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Understanding Miranda rights for Florida DUI suspects

On Behalf of | Jan 1, 2024 | DUI

Miranda rights, as they are heard in countless TV shows and movies, are rights given to criminal suspects, including Florida DUI suspects, before being questioned by law enforcement officers.

However, when Miranda rights are bestowed is often mistaken and confusing. Understanding these rights is essential for mitigating possible future negative effects of a criminal charge or Florida DUI conviction.

Miranda v Arizona: the landmark decision

Miranda rights come from a 1966 U.S. Supreme Court case known as Miranda v. Arizona. In that case, the Supreme Court ruled that all persons taken into police custody must be informed of their right not to make any self-incriminating statements (as provided for in the 5th amendment of the U.S. Constitution) before they are questioned or interrogated.

Two vital requirements

In essence, a suspect must be in “police custody” and be “interrogated” before police can lawfully use any statement a suspect makes that could be incriminating. However, defining “police custody” as well as determining the time when “interrogation” occurs for purposes of triggering the requirement isn’t so straightforward.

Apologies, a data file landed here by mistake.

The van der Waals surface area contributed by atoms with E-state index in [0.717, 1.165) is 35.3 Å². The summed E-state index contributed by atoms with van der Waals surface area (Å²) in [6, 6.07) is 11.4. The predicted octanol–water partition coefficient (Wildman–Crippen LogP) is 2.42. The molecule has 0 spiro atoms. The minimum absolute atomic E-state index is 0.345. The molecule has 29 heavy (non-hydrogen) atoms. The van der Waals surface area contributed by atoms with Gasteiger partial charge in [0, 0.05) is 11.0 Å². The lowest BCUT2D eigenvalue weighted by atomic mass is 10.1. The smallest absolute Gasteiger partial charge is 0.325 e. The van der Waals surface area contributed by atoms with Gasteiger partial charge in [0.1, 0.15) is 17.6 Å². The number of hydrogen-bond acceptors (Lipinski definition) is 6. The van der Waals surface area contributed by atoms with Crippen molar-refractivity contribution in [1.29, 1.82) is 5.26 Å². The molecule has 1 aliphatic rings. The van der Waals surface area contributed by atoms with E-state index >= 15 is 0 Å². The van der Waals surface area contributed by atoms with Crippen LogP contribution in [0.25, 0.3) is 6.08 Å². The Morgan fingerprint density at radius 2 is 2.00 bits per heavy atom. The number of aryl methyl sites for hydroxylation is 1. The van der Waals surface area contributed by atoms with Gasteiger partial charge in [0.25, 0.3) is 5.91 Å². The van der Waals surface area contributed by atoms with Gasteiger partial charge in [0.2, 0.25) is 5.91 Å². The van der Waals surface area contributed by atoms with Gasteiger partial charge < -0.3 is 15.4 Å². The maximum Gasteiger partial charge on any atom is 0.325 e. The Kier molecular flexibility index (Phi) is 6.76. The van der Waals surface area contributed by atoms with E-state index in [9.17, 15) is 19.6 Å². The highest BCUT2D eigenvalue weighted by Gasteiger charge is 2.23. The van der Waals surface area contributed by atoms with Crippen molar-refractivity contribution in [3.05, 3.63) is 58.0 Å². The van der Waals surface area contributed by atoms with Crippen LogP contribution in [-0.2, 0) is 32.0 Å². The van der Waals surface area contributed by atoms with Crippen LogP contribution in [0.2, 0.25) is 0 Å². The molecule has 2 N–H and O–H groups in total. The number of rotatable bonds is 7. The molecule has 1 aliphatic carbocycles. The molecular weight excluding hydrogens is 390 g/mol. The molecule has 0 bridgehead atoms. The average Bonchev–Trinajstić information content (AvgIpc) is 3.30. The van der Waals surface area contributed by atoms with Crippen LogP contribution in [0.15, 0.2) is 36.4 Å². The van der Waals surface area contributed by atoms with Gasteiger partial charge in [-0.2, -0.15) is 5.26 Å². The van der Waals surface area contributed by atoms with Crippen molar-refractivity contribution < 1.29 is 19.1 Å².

Defining “police custody”

A suspect is determined to be in “police custody” when he or she is essentially arrested. Unfortunately, a traffic stop, such as a driver who is pulled over for DUI, is not considered in police custody. This is a common mistake drivers make. In many cases, drivers answer any and all questions by police when they have been pulled over because they think they are obligated to. This is dangerous; a suspect’s statements can be used against him or her if the requirements for Miranda warnings have not been met – and authorities know this.

When a suspect is being “interrogated”

A suspect is being “interrogated” when police officers begin asking him or her questions that could implicate him or her in a crime. When a driver is pulled over for a DUI, for instance, an officer’s request to see a driver’s license and registration, however, isn’t considered an interrogation.

The definition behind what constitutes “police custody” and when an “interrogation” takes place is looked at on a case by case basis. Courts have specifically defined both for certain situations in case law throughout the years, however, each circumstance presents a unique set of facts and should be evaluated by a knowledgeable criminal defense attorney.

If you are facing DUI charges in Florida, consulting with an experienced criminal defense attorney is advised. Your lawyer can examine your arrest to determine if officers properly Mirandized you.